Guest post by Carole Adamson
I am writing this blog post to assist my own comprehension of the current debates over the extension of the inquiry into the abuse of children in state care into the realm of those abused whilst in the care of faith-based organisations.
To all those abused in state care, I acknowledge you and the truth of your experiences
To all those abused in faith-based care, I acknowledge the lifting of the silences that have added to the damage done
To all of us with a history of abuse, may we continue on a journey of healing
I celebrate this extension, which for me represents the lifting of denials and obfuscations that have characterised the churches’ refusal to shoulder responsibilities for crimes committed. For me, it denotes a further lifting of the inappropriate cloaks of secrecy and power, mantles so easily placed on the shoulders of people whom society has taught us to respect: teachers, priests, youth workers and sports coaches. With great power comes great responsibility, and the inquiry is, after all, a call for the assumption of responsibility for wrongs committed.
But I also take on board te Tiriti-based critique mounted by Paora Moyle and others, who rightly argue that removing the focus from the responsibility of the state will defuse and deflect the generationally-experienced impact of state processes on iwi Māori , and will wrongfully remove the spotlight from the impact of colonisation in Aotearoa. Aaron Smale, in his insightful Newsroom article, raises an equally valid concern that the extension of the inquiry into the actions of the churches will result in a dilution of intent and a loss of momentum, if not a deliberate sidestepping by both church and state.
So how do I, as a Pākehā social work educator, born British outside of any Treaty framework, practising now in what I hope is a politically-informed and Treaty-aware context, make sense of this? My answers to myself and others come out of my own experience of institutional abuses.
I started off my practice life in England, to where I had returned after finishing high school and university in Aotearoa New Zealand. Armed with a psychology degree, I rocked on up to the County Hall in the British city to which I was moving, and asked about getting a social work job. No, they said, in this country, you need a social work qualification to work with vulnerable children – but you can, if you like, work in residential work, 24/7, with such kids, without such a qualification. (As an aside, this was back in the late 1970s – but how much has changed in New Zealand since then? What qualifications do the state and NGO residences require?)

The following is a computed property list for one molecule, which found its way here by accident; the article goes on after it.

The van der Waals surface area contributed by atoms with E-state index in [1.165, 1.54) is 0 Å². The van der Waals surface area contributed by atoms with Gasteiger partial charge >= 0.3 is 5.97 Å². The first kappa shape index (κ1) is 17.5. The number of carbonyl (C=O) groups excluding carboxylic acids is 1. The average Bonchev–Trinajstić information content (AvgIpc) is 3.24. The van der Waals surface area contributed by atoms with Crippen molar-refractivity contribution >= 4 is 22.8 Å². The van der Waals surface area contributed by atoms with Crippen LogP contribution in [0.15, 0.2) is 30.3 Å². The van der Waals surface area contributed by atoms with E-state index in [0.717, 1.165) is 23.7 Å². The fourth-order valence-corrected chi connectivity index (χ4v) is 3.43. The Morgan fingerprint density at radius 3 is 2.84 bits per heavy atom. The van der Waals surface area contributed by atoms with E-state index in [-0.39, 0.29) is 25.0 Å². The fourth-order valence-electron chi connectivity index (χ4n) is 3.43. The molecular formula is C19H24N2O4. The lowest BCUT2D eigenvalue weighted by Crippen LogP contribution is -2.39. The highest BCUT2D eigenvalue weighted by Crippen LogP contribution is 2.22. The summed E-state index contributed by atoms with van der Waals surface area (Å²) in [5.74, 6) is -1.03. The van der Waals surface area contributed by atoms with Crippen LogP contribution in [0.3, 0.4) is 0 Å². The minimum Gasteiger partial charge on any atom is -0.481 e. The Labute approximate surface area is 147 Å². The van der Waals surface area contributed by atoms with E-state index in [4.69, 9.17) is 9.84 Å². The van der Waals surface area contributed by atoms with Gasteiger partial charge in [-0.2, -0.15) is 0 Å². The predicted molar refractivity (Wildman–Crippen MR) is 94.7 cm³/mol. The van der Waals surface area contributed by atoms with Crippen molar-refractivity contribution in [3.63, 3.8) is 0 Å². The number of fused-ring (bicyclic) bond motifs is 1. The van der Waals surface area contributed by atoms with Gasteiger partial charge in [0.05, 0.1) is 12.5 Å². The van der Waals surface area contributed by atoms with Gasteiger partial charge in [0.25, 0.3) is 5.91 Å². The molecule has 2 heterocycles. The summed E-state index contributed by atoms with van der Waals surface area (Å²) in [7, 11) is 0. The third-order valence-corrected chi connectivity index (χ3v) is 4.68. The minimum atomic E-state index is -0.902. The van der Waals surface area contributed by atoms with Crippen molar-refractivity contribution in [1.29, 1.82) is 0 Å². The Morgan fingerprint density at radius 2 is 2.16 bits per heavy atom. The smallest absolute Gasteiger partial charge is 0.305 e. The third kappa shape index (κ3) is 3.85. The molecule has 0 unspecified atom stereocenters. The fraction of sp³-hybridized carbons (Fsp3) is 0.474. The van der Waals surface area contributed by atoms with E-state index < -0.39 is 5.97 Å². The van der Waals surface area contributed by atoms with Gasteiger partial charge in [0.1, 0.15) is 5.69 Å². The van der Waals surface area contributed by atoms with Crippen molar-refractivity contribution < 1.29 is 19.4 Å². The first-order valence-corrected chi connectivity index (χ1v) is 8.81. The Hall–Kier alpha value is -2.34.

So, for three years I worked in a local authority assessment centre before moving on to get a social work qualification. During that time, the warden (i.e. the boss) was Keith Laverack. I can mention Laverack by name, as any Google search will identify both his background, and his crimes. All the time that I and my untrained colleagues worked with these young people, Laverack was grooming and abusing many of the young boys. There are suspicions that he did not act alone. But his offending – over a quarter century in youth residences and special schools – was not uncovered and punished for another ten years. He then was sentenced to 18 years’ imprisonment. I could talk about layers of ‘not knowing/maybe suspecting’, of boundary and role confusions, of ignorance about the dynamics of abuse and paedophilia, of the costs of whistle-blowing. All of those things fuel my personal commitment in my own practice. But essentially, people like Laverack were enabled by the dynamics of power.
In the British context, the power dynamic was, and is still, largely constructed by class. Very few of the children admitted to local authority care were middle class; maybe 1% were not white: the abuses that most of them experienced were made visible by poverty, by the reach of the state into the lives of struggling people. Those with power – social workers, teachers, local authority managers and psychiatrists in the Laverack scenario – were enabled and protected from exposure by their positions of power. The processes used are familiar to our experience in Aotearoa: the silencing of alternative voices, the preference for cover-up over the assumption of responsibility by the organisations mandated with the protection of the vulnerable. When concerns over Laverack’s behaviour began to surface, his local authority employer moved him sideways into a position of greater responsibility. We hear of similar tactics used by the churches here – and perhaps also within state institutions – to sidestep publicity and the legal assumption of responsibility.
So the news of the extension of our own inquiry into institutional abuses against children and young people represents to me a challenge to the entrenched misuse of power. In Aotearoa New Zealand, our social work debates are so often shaped by the dynamics of colonisation, the hegemonic power of one set of peoples over those of another culture, the tools of which may be either muskets, economics, religion or imported models of education and welfare.
How do we contribute to the debate over the extension of the inquiry? As I commented at the beginning of this post, I applaud the spotlight’s wider focus on the abuses of power within both state and faith-based institutions. I think the victims and survivors deserve that. But we also need to recognise the dynamics of power in our country and in this inquiry, which continue to play out according to ground rules established by the state. To construct the inquiry without explicit mention and support for te Tiriti-based processes of inquiry and resolution is to further perpetuate the injustices done to generations of young people, their whanau and the generations to come.
Image credit : The Naked Ape